And elsewhere, he adds: "Info-semio-capitalism...forces us not only to participate in the production of signs, symbols, and knowledges in our cognitive labor but to engage in the very production of subjectivity" (Thouny & Yoshimoto, 2017, p. 143). We know that in the post-media era, the production of subjectivity is the number one target of capitalist societies (Lazzarato & Jordan, 2014). This critical sense of a fourth ecology of media connects not only with the notion of transversality in Guattari's work (2015) but also the more recent work on capitalism and signs (Lazzarato & Jordon, 2014). While Guattari's understanding of Japanese animism appears increasingly dated, his Marxism and philosophy of Nature is essential to understanding the contemporary moment. Guattari's work is thought-provoking as he finds in machinic animism--in African, Brazilian, Indian and Japanese traditions and cultures for example - a transindividual and transversal means to explore different formations of subjectivity. According to Guattari - "animist cartographies of subjectivity" should take account a nonsubjective subjectivity that is distributed in a multiplicity of relations. This considers subjectivities beyond the distinction of the living and the non-living. As such animism is a fundamental ethical and political problem (Ramey in Shults & Powell-Jones, 2016, p. 92).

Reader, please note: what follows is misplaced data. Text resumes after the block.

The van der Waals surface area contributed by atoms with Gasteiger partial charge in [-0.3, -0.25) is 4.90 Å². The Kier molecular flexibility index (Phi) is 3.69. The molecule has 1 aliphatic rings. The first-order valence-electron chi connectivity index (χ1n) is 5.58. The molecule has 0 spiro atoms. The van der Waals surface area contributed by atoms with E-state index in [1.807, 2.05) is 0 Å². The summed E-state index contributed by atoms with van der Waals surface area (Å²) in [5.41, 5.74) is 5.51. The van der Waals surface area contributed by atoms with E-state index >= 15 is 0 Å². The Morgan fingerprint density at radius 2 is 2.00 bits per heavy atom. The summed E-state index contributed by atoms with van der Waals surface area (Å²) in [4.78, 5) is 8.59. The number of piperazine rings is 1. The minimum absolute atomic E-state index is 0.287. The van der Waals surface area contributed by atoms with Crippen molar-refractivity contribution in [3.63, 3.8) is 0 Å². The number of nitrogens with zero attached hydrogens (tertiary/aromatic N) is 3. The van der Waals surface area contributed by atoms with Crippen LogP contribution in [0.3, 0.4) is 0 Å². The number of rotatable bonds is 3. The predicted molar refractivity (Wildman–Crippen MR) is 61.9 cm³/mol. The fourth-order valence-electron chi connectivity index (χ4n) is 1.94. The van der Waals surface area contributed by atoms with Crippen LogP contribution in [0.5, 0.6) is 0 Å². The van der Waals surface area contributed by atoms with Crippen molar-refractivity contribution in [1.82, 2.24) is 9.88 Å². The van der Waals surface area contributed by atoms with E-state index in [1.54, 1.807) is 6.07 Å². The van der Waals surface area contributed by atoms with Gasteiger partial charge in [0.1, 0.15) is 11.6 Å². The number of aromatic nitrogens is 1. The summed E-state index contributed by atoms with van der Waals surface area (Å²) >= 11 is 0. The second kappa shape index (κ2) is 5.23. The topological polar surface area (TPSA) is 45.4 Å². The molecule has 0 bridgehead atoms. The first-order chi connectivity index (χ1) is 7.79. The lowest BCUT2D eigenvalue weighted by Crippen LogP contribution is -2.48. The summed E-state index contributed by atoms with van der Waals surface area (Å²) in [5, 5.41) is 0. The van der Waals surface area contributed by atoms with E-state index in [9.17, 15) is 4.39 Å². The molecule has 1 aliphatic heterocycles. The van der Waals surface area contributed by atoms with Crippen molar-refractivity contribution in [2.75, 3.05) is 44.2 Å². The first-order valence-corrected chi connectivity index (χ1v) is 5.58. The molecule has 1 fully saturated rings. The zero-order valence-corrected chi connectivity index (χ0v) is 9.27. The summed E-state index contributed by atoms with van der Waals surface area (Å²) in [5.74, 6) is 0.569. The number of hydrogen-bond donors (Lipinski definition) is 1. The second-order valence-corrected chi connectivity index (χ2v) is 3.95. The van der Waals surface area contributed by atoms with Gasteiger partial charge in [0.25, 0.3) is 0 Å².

As we know, as the dimensions of symbolic semiotics are "transitional, polyvocal, animistic, and transindividual" they cannot be assigned straightforwardly to individuated subjects, persons, to "I" or "you". Guattari's schizoanalysis therefore is steadfast in its commitment to creating new forms of experimental futurally-oriented subjectivity and human sociality. Schizoanalysis thinks the unconscious as futurally oriented. Such an emphasis needs to be made more explicit in future research. Schizoanalysis is essential to understanding contemporary media technologies as it is a tool which effectively explains the logistics of perception and the way technologies insinuate themselves into everyday life. Schizoanalysis is important for decoding, as Guattari says in Chaosmosis, "polysemic, animistic, transindividual subjectivity" in the worlds of "infancy, madness, amorous passion and artistic creation" (Alliez & Goffey, 2011, p. 46). It asks for the AR user to shake off a detachment to hermetic virtual worlds for a moment, to become a war machine, a different kind of seer, a "seer" demanding the multiplying and amplification of an entangled, planetary world, demanding new modes and relations of existence, unheard of heterogenic becomings of subjectivity, healing the rift between objects and spirit, invoking the possibility of inaugural bifurcations and a "different grammar of existence"--for those yet to come.

Note: The arguments above were delivered in various formats in Akureyri, Iceland, Beijing, China and New Delhi, India and elsewhere across the planet in 2018.

Correspondence to:

Joff P.N. Bradley

Teikyo University, Hachioji Campus Otsuka 359

Building 5 Floor 1 Office 110

Hachioji, Tokyo 192-0395, Japan



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Joff P.N. Bradley, Teikyo University, Japan

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Author:Bradley, Joff P.N.
Publication:China Media Research
Geographic Code:1U5MD
Date:Oct 1, 2019